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 70+ Year Old Apple Tree in Our Yard 
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Joined: Sat Jun 14, 2008 9:45 pm
Posts: 100
Location: Camas, Washington
Post 70+ Year Old Apple Tree in Our Yard
Hello,

I was recently reading about the Svalbard Global Seed Vault in Norway, and the guy being interviewed was talking about how many apple varieties have been lost (something like 86%).

Today I was out working in the yard and it hit me that I have a very old apple tree, and perhaps someone might like to see if it's genes are worth preserving.

I would guess that the tree is at least 60-70 years old. We have lived here for 19 years, and it was ancient back then. It looks exactly the same as it did when we bought the lot. The apples are yellowish, but they are smaller than a normal golden delicious (but this could be due to its age or the fact that most of the tree is hollow). The tree is about 24" in diameter and about 25' tall. I have done nothing to care for it other than to remove dead branches. The lowest branches are about 15 feet off the ground.

I will try to remember to take a photo of the tree and post it here.

We live in Camas, WA (98607). I think the land was originally developed as sort of an orchard, as we also have an old walnut tree that is probably the same vintage as the apple tree. There are some old prune trees in the neighborhood as well (this area is known as "Prune Hill", after the prune orchards that were planted here starting in the 1880's).

If anyone is interested in this tree's genes (cuttings or whatever), let me know. As I said, the branches are pretty high so you'll have to use an extension ladder or climb the tree. I could probably make some cuttings if someone can tell me when and how to do it.

Every time we have an ice + wind storm (which is at least once a year), I keep thinking that will topple the tree. But the ice does not seem to faze it much, even though the core of the tree is rotted away.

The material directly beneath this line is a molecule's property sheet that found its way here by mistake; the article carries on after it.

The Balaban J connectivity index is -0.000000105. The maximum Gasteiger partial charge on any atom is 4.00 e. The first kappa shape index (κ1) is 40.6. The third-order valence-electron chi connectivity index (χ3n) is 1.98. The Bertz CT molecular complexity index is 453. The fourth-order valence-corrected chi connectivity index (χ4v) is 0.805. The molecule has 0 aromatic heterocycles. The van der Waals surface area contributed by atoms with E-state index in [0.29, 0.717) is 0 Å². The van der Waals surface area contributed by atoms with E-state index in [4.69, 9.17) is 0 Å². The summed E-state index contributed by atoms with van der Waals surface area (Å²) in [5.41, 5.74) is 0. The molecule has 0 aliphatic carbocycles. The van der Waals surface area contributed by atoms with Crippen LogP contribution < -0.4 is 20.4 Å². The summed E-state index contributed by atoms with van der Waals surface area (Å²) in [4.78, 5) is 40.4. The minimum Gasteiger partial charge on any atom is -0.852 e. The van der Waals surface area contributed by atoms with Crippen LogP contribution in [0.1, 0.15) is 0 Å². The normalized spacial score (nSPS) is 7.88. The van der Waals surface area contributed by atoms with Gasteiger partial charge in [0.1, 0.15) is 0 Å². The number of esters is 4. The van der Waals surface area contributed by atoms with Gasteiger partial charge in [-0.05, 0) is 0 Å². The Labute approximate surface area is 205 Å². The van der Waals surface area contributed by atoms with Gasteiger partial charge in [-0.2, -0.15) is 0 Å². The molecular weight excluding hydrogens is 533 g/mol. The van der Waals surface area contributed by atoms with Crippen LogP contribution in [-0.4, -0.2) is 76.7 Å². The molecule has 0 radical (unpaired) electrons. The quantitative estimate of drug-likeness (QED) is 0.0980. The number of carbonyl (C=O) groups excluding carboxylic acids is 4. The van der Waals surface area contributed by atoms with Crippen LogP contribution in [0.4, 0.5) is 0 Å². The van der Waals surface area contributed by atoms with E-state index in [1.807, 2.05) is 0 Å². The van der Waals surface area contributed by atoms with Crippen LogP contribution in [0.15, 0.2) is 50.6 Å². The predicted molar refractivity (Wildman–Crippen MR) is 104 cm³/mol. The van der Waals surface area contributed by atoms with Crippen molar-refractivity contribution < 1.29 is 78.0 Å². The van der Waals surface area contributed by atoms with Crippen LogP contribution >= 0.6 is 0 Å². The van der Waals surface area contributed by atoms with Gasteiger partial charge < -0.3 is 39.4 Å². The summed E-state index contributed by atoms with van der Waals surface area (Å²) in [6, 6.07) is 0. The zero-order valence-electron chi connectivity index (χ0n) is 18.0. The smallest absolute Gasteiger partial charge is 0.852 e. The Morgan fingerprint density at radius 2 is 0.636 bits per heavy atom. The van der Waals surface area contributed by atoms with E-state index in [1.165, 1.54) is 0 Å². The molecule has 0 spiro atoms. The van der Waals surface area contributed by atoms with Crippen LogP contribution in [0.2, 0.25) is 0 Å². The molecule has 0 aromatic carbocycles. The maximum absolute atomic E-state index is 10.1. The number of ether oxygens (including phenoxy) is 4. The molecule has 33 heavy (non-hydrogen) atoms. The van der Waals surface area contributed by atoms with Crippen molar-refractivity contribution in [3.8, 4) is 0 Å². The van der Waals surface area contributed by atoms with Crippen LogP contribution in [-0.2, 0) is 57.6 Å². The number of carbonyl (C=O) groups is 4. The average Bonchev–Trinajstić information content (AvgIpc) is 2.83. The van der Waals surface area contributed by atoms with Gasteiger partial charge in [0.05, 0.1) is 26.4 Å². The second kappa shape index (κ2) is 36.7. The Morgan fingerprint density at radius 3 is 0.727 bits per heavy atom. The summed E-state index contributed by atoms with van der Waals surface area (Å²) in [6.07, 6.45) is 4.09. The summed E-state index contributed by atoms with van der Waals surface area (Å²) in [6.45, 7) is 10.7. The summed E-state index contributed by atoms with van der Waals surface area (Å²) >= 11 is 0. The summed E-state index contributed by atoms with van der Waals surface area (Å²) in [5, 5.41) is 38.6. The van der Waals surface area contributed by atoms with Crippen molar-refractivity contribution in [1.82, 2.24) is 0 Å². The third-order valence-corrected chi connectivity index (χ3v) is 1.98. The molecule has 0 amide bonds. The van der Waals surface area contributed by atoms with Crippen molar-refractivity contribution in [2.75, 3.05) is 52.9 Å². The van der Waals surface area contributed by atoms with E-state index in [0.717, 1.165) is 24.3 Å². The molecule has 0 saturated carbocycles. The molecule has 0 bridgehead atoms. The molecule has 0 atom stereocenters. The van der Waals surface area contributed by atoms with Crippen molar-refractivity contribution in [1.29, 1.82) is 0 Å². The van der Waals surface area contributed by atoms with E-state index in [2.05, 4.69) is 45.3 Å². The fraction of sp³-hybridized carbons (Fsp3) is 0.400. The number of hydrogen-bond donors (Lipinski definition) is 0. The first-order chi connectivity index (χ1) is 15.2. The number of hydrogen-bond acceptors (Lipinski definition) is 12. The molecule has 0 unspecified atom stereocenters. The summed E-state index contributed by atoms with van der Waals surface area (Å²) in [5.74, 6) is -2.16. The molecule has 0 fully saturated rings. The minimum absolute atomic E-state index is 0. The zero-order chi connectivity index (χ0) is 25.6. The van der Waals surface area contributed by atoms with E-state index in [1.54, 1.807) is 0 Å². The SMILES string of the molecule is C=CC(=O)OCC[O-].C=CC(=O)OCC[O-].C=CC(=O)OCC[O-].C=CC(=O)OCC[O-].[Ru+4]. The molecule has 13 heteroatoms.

Dave


Sat Jun 14, 2008 10:41 pm
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Joined: Thu Jan 27, 2005 11:27 pm
Posts: 1164
Location: Yamhill County, Oregon
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Hey Dave, thanks for taking an interest in your old tree. We’ve HOS member’s who've trekked around the area looking for, identifying, and occasionally collecting scions from unusual specimens. The question is: how “unusual” is your specimen? Any more, 60 to 70 years isn’t that old for an apple tree.

The homestead I’m on was planted by my Great-grandfather over 80 years ago, and though the apple (and pear) trees are ‘old,’ they’re not that unusual… In fact, describing several of the varieties helped identify the age of the orchard. As usual, there were ‘cutting-edge’ varieties back then too! …But you don’t see much demand for “Winter Banana,” “Vanderpool Red” or “Transparent’s” these days… However, I apparently have an older variety of Gravenstein apple that has excited a few in our society, just as you may have an unusual spur (variant) cultivar as well..?

I’ve sent this link to one of our HOS Apple ID people; you could help by describing the fruit as detailed as possible. Also, every fall the Home Orchard Society has it’s All About Fruit Show somewhere near Portland, Oregon. We’ve a table of HOS’s best apple IDers … if you brought in a few apples and leaves, taken from locations around the tree, they’d likely come up with a good guess – after a taste-test of course :lol:

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Sun Jun 15, 2008 9:37 am